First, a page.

The DfT said police were stepping up patrols at ports and airports and would be conducting spot checks on passengers requiring them to show the new forms.
What counts as a ‘reasonable excuse’ for foreign travel?
The list of permitted reasons includes work, volunteering, education, medical treatment or visits to provide care, weddings or civil partnerships, funerals, elite sports, caring for a child or dependent (there are further exemptions, here).
Do I need to take a test before travelling back to England?
Yes. You must take a test 72 hours before departure. If you fail to do so, you will be denied boarding, or risk a fine of up to £500 on arrival back in the UK. You can find the Government’s rules on tests before departure, here.
Do people arriving into England have to go into quarantine or self-isolation?
Yes, all those returning from non red-list countries face a period of self-isolation at home (while those who have been in a red list country in the previous 10 days will face a stay in a quarantine hotel). You will need to fill in a Passenger Locator Form before arriving in England, and then self-isolate at home for ten days. And you will need to take a Covid test on the second and eighth days of your self-isolation, costing £210. You can book your tests through the official Government portal here.
Who needs to go into a quarantine hotel?
Arrivals from 40 countries travelling into England must go into a mandatory ten-day quarantine in a Government-approved hotel. The 40 hotel quarantine countries are: South Africa, DRC, Tanzania, Zimbabwe, Botswana, Eswatini, Zambia, Malawi, Namibia, Lesotho, Mozambique, Angola, Seychelles, Panama, Cape Verde, Argentina, Brazil, Bolivia, Chile, Colombia, Ecuador, French Guiana, Guyana, Paraguay, Peru, Suriname, Uruguay, Venezuela, UAE, Burundi, Somalia, Rwanda, Oman, Qatar, Ethiopia, Kenya, Philippines, Bangladesh, Pakistan and India.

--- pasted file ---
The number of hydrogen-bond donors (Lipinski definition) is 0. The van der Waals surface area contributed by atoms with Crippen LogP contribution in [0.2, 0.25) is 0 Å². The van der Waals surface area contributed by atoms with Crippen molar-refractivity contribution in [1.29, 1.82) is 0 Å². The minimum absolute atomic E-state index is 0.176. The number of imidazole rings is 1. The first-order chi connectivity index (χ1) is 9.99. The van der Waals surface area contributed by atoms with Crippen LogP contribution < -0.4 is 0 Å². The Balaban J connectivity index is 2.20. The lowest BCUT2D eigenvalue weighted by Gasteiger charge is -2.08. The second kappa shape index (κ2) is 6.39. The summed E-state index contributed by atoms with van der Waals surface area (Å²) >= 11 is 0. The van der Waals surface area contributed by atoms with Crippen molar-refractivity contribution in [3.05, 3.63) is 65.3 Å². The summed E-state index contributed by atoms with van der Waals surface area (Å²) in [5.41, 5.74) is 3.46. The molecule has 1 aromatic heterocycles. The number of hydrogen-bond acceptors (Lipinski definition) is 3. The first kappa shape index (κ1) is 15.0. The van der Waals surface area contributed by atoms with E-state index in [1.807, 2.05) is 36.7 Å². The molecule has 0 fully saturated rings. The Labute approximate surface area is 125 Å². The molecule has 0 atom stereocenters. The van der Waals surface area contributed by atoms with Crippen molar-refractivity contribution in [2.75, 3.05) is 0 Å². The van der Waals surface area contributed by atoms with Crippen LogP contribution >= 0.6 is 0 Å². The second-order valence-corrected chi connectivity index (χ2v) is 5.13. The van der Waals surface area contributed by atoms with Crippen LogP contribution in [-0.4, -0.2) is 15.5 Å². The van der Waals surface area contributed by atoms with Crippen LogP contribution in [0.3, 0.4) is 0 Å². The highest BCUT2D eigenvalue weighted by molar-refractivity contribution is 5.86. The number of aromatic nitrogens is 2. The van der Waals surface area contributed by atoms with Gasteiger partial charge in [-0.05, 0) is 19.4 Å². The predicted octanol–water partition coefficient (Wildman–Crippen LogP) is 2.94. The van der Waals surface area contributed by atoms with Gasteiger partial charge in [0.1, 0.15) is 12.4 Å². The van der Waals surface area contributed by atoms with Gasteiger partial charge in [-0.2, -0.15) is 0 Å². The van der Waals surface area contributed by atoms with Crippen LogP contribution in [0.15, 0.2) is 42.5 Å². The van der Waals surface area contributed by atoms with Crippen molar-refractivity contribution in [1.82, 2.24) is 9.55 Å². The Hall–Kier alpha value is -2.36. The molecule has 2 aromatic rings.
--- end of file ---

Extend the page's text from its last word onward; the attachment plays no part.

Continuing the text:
How much does hotel quarantine cost?
Hotel quarantine costs £1,750 for an individual travelling alone, which includes the hotel, transport and the tests on days two and eight. For an additional adult or child aged over 12, the cost is £650, or for a child aged between five and 12, £325. There is no charge for children under the age of five. Those already in receipt of income-related benefits can apply for a deferred payment plan.
Anyone who tries to avoid hotel quarantine will face a penalty of up to £10,000, said Health Secretary Matt Hancock.
Could a vaccine make my holiday possible?
The idea of ‘vaccine passports’ has been embraced by some countries keen to welcome back holidaymakers as soon as possible. Cyprus has announced it will reopen to tourists who have been fully inoculated against Covid-19 from May 1. Israel and Greece have agreed to open a two-way travel corridor for vaccinated tourists in a bid to regenerate their struggling economies. The Seychelles is now welcoming all visitors, irrespective of their vaccination status.
If you are still itching to book for a future date, it might be worth working through our consumer champion Nick Trend’s checklist, first:
1. Can you secure the holiday with a low, or even a zero, deposit? If so, double-check the booking conditions: the small print for some arrangements may only require a small amount upfront but still commits you to higher cancellation charges if you decide not to go ahead.
2. What is the company’s cancellation policy? Many airlines and operators are now offering much more flexible booking conditions and free postponements. BA, for example, is allowing new bookers to change dates and destination without incurring a fee, although you will need to pay any difference in price. This applies to journeys that are due to have been completed by Aug 31, 2021.
3. Will your money be financially secure? Very few travel companies are on a strong financial footing and some might not make it into next summer. So make sure you book with an Atol-protected tour operator or agent. If booking directly with an airline, make sure your travel insurance includes cover for financial failure, or pay with a credit card – ensuring a refund if the carrier collapses. If you book directly with a company based abroad, it may be very hard to get a refund if it goes out of business or your holiday is cancelled.